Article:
• [Tim] We partition devices in a separate chain. The NIOS emulator, for example, requires the FPGA to be the first device in a chain.
      • [Tim] Is there a need to know whether a device requires a TRST?
         
      • [Eric] that's described in the BSDL
      • [Brad] I think Tim is getting at some non-compliance issues that may require a /TRST to be toggled at least once, where a TAP Controller reset sequence (TCK/TMS controlled) is not sufficient; (The point Tim is making is whether the TRST MUST be strobed in order for the device to work properly. A soft TAP reset may not be enough on its own. This might be a compliance issue.)
      • [Adam] it is debatable if that is actually a non-compliance; if /TRST is provided, it is expected to be strobed before the device can be used for JTAG, even before the device is used at all; but there should be no requirement to toggle /TRST again afterwards (while the device is powered up); a TRST pin available means you must strobe it at least once in the power up sequence to get a sane chain;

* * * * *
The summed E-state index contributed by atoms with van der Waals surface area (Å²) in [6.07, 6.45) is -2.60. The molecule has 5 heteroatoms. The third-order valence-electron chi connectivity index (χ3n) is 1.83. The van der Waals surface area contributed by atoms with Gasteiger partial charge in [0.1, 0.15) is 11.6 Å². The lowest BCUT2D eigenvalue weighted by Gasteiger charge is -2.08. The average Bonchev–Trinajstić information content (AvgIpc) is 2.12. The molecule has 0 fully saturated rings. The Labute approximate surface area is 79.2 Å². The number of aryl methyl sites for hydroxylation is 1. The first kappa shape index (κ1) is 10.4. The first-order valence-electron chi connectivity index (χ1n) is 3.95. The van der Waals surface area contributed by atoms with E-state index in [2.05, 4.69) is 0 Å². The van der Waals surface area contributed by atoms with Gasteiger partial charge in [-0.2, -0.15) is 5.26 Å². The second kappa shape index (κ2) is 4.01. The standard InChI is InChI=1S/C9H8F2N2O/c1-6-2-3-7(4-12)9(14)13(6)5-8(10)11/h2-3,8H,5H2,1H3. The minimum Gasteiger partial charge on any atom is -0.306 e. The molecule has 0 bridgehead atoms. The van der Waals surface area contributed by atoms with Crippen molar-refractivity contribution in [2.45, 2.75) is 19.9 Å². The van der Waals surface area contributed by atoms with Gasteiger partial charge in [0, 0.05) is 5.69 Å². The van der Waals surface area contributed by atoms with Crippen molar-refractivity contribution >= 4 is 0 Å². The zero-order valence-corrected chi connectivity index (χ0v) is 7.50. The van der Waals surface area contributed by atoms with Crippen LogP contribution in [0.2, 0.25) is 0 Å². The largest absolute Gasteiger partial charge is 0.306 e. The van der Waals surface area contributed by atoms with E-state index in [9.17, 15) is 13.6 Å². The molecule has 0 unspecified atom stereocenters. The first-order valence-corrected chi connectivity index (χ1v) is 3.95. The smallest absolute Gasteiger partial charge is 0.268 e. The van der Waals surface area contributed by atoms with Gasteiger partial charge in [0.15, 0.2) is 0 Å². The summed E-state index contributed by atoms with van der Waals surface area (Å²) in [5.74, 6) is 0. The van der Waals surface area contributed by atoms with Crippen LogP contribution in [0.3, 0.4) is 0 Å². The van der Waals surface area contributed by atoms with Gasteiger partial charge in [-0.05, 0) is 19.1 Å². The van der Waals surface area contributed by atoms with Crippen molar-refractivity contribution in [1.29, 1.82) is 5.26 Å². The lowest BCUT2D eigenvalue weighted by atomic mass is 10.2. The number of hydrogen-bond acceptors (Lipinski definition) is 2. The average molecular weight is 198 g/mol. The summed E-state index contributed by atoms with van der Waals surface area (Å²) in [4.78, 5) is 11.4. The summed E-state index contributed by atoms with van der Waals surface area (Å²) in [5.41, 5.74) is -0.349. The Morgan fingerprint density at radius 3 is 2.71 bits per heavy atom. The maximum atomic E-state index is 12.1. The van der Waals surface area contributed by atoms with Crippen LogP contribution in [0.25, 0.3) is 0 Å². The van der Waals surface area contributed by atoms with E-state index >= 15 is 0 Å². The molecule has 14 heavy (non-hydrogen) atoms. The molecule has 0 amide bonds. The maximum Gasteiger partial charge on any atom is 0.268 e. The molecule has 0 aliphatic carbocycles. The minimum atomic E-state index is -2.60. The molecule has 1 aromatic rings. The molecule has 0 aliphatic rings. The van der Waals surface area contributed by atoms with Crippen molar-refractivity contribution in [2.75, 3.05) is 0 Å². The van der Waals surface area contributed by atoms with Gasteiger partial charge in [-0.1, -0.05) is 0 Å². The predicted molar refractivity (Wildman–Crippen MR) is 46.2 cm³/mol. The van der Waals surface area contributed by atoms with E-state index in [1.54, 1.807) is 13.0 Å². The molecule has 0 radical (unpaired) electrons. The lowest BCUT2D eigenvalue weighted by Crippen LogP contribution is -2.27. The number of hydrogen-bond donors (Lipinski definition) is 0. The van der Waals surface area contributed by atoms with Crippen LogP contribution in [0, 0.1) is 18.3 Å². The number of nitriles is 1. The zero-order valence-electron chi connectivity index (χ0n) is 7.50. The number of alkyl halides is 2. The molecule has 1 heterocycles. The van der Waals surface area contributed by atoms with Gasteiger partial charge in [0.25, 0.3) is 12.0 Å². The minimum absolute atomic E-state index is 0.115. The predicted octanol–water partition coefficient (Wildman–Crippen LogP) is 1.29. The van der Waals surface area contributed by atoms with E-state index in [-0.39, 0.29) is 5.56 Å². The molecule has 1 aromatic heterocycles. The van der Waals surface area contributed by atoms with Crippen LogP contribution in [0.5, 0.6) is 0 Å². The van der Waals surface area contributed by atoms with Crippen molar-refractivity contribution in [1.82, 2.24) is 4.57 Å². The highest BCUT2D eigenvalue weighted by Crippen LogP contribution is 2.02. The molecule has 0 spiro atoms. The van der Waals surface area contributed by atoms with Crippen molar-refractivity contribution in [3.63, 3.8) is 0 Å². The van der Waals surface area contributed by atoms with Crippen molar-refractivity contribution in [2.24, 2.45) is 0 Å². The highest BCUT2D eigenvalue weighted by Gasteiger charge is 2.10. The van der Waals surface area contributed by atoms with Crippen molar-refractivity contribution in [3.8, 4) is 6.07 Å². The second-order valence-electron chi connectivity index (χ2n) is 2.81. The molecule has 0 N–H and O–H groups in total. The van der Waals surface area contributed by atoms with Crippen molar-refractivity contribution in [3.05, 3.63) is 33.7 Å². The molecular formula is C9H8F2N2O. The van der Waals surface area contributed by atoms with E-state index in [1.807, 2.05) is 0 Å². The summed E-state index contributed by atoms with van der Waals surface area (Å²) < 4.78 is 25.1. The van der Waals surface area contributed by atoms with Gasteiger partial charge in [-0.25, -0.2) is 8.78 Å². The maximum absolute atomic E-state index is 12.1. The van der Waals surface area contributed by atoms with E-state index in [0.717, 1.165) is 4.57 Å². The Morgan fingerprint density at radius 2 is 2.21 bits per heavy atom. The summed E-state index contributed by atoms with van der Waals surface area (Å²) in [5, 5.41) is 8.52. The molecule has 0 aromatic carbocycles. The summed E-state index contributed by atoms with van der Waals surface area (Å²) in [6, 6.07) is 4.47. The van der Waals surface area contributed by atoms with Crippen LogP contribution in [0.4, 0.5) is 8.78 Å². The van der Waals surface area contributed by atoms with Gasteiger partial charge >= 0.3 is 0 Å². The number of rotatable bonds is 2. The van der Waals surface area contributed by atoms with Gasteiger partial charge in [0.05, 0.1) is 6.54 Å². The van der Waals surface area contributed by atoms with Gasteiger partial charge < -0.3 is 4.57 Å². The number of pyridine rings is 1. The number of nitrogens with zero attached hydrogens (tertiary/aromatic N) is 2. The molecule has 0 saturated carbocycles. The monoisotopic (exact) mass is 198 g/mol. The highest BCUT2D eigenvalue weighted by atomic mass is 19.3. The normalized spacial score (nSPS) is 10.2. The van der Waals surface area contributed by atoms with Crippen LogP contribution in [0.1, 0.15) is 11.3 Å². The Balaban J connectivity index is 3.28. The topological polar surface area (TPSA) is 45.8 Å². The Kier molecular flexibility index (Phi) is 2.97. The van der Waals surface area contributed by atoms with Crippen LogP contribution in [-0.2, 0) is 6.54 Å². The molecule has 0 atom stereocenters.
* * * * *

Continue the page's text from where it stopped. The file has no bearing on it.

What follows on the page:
• [Heiko] a decision to implement one or multiple chains on a board is an architectural decision (a decision must be made at the board level on whether one or more scan chains are going to be needed to perform an operation); and anything required to block and enable access to scan chain(s) on the board are architectural elements related to the scan chains
      • [Tim] Brad, you were talking about preserving the TMS state. Do you need to preserve more of the TAP signals? Many of the automation tools embed reset operations in their algorithms that may cause problems for sub chains.
      • [Brad] The point about holding only TMS constant by many of the gateway and linker devices is the fact that TMS is required to transition between states in the TAP state machine. So if the TMS is held constant, the software is able to remember what state it was last parked in. So the other signals are not really necessary. The only way you could get a state transition while TMS is held constant is if the TRST is strobed on the secondary chain.